Anjelina Nadai Lohalith is many things: She’s a mother. She’s an Olympic athlete. And she’s a refugee.

“We just want people to know that refugees are just normal people, like anyone else,” the Olympian told Motherly in an exclusive interview.

When Lohalith was a child, she and her aunt fled their war-torn home country of South Sudan. They traveled to the Kakuma refugee camp in northern Kenya, where Lohalith took up running.

She was one of ten athletes to represent the first-ever Refugee Olympic Team at Rio in 2016. While Lohalith didn’t advance in the women’s 1500 m event, she was proud to represent the refugee community and hopeful that her running journey would continue.

“Even though I was the last, I believe that next time I will be in front of them,” she said to the UNHCR, the UN Refugee Agency.

She never gave up hope—and now Lohalith is ready to compete again, this time during the Tokyo Olympics.

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UNHCR/Benjamin Loyseau

In 2017, Lohalith competed in the IAAF World Championships in London as part of the first-ever World Athletics refugee team, where she recorded a new personal best record (4:33.54).

She then took on a new challenge: motherhood.

“I am proud to be a mother but it is not always that easy,” she told Motherly with a laugh. She explained how following the birth of her son, she returned to training for the Olympics—with the support of loved ones.

“I am happy for those people who are always behind me,” she said.

Lohalith says that her young son is one of the many people who support and encourage her Olympic dreams.

“He loves running, since when he was young. He always comes and runs with me,” she said. “I’m sure one day he will be a sport person like me,” she added with a smile.

Lohalith believes that sports have the power to unite global communities.

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UNHCR/Benjamin Loyseau

“You can change the life of many people [with sports]. It helps somebody to focus, to think ahead, to think big, to dream big,” she said.

She hopes that the Refugee Olympic Team’s performance in Tokyo this summer will inspire people from around the world.

“Many people, especially those people who don’t have the same experience to us, they don’t know much about refugees,” she said. “They think that . . . they have a negative attitude towards refugees. When you introduce yourself as a refugee, they get a look on their face. But for those people who are refugees, they have the same experience as us, they understand. They have advice, they encourage us, and they are so calming,” she said.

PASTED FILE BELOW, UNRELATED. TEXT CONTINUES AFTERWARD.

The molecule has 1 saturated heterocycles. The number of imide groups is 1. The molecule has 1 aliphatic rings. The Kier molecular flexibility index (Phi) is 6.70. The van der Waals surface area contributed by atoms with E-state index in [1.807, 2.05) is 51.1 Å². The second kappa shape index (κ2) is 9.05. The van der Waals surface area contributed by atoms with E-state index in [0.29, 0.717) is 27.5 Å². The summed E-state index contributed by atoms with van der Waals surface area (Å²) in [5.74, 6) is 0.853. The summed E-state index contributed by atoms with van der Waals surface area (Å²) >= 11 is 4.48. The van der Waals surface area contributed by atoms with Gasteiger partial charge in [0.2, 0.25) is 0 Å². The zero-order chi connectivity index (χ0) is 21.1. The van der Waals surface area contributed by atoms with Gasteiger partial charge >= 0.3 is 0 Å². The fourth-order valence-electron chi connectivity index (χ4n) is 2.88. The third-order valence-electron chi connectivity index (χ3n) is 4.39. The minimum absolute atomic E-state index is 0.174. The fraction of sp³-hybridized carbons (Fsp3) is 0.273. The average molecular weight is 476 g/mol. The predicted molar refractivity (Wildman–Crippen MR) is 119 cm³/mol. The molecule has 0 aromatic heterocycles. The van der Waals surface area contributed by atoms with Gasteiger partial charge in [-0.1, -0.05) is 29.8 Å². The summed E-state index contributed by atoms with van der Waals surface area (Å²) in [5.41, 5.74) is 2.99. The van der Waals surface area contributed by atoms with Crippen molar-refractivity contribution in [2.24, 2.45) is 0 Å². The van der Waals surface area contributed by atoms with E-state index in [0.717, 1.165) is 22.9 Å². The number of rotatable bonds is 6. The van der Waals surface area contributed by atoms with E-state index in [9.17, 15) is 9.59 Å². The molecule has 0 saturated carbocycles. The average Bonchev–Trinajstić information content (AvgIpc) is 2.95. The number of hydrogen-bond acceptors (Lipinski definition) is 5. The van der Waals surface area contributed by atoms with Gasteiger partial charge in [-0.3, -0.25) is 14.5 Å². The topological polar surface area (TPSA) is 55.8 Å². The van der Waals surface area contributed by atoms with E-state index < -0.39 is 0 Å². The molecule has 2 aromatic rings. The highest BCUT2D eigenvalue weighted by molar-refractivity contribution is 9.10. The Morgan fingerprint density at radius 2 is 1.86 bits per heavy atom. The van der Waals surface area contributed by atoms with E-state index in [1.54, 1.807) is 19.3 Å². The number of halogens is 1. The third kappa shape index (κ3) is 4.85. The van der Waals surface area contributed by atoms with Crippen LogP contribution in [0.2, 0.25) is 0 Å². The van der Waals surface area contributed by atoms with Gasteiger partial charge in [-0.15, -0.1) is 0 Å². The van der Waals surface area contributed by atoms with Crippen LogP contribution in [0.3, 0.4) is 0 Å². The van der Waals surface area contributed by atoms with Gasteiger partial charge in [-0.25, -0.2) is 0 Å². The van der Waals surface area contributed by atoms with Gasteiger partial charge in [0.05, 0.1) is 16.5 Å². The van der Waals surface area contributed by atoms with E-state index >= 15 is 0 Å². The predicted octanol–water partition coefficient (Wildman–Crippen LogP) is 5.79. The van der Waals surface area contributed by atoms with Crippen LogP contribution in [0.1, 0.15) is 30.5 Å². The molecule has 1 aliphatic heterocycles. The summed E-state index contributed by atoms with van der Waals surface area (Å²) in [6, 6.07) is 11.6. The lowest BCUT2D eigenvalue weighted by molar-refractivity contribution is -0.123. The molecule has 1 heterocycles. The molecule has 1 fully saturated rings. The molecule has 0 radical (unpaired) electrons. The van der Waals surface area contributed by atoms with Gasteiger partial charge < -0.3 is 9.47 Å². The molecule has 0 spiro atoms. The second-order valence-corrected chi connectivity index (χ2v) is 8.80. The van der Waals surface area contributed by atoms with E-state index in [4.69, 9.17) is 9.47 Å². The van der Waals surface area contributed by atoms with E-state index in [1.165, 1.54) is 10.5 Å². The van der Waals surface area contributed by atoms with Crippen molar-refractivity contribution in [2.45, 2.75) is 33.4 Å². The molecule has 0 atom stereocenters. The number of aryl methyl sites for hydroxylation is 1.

“We have that hope that others see we are just the same people. We are normal people like them.”

“It’s not my wish or my colleagues or these people, it’s not their wish to be displaced. This thing can happen to anyone,” she added.

To mark the UN’s International Day of Sport for Development and Peace on April 6th, UNHCR has released “The Journey,” a moving video that shows the dramatized story of a refugee who is forced to flee her home amid violence. After she eventually reaches safety, the woman begins running toward a new goal: an Olympic medal.

The Journey | UNHCR in partnership with the IOC and IPC.

It’s a powerful story and officials hope that it will raise awareness for all the challenges that refugees face.

“The story of ‘The Journey’ is similar to my own and that of my fellow refugee athletes,” says Rose Nathike Lokonyen, member of the Refugee Olympic Team Rio 2016. “I’m training hard in the hope to get to Tokyo. I want to help people everywhere better understand the lives of refugees and the power sport can have to change lives. I hope people will support to the Refugee Olympic and Paralympic Teams.”

Of her fellow Olympic teammates, Lohalith says, “We are people who are focusing. No matter the hardship we have, we focus and we really want to fight for the Olympics. We are training hard. We just want people to know that refugees are just normal people, like anyone else.”

You can learn more about the resilient members of the Refugee Olympic Team here.

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